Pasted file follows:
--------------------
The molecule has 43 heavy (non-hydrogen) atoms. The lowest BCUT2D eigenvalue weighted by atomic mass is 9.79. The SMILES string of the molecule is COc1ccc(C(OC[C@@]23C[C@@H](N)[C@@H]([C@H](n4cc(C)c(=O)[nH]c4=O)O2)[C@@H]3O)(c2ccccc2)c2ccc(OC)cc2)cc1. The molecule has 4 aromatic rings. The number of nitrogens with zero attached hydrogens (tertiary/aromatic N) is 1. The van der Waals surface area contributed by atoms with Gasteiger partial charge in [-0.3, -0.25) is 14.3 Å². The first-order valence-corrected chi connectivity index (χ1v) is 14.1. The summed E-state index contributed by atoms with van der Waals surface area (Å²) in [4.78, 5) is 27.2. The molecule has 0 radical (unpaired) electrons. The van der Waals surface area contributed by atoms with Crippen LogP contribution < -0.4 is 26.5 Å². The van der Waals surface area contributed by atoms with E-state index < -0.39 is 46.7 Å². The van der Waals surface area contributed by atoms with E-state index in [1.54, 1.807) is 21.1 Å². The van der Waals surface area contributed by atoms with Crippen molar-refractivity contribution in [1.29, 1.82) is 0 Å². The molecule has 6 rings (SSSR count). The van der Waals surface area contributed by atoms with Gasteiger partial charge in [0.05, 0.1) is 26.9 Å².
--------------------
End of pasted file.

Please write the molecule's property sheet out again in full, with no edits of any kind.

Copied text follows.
The molecule has 43 heavy (non-hydrogen) atoms. The lowest BCUT2D eigenvalue weighted by atomic mass is 9.79. The SMILES string of the molecule is COc1ccc(C(OC[C@@]23C[C@@H](N)[C@@H]([C@H](n4cc(C)c(=O)[nH]c4=O)O2)[C@@H]3O)(c2ccccc2)c2ccc(OC)cc2)cc1. The molecule has 4 aromatic rings. The number of nitrogens with zero attached hydrogens (tertiary/aromatic N) is 1. The van der Waals surface area contributed by atoms with Gasteiger partial charge in [-0.3, -0.25) is 14.3 Å². The first-order valence-corrected chi connectivity index (χ1v) is 14.1. The summed E-state index contributed by atoms with van der Waals surface area (Å²) in [4.78, 5) is 27.2. The molecule has 0 radical (unpaired) electrons. The van der Waals surface area contributed by atoms with Crippen LogP contribution < -0.4 is 26.5 Å². The van der Waals surface area contributed by atoms with E-state index < -0.39 is 46.7 Å². The van der Waals surface area contributed by atoms with E-state index in [1.54, 1.807) is 21.1 Å². The van der Waals surface area contributed by atoms with Crippen molar-refractivity contribution in [1.29, 1.82) is 0 Å². The molecule has 6 rings (SSSR count). The van der Waals surface area contributed by atoms with Gasteiger partial charge in [0.05, 0.1) is 26.9 Å².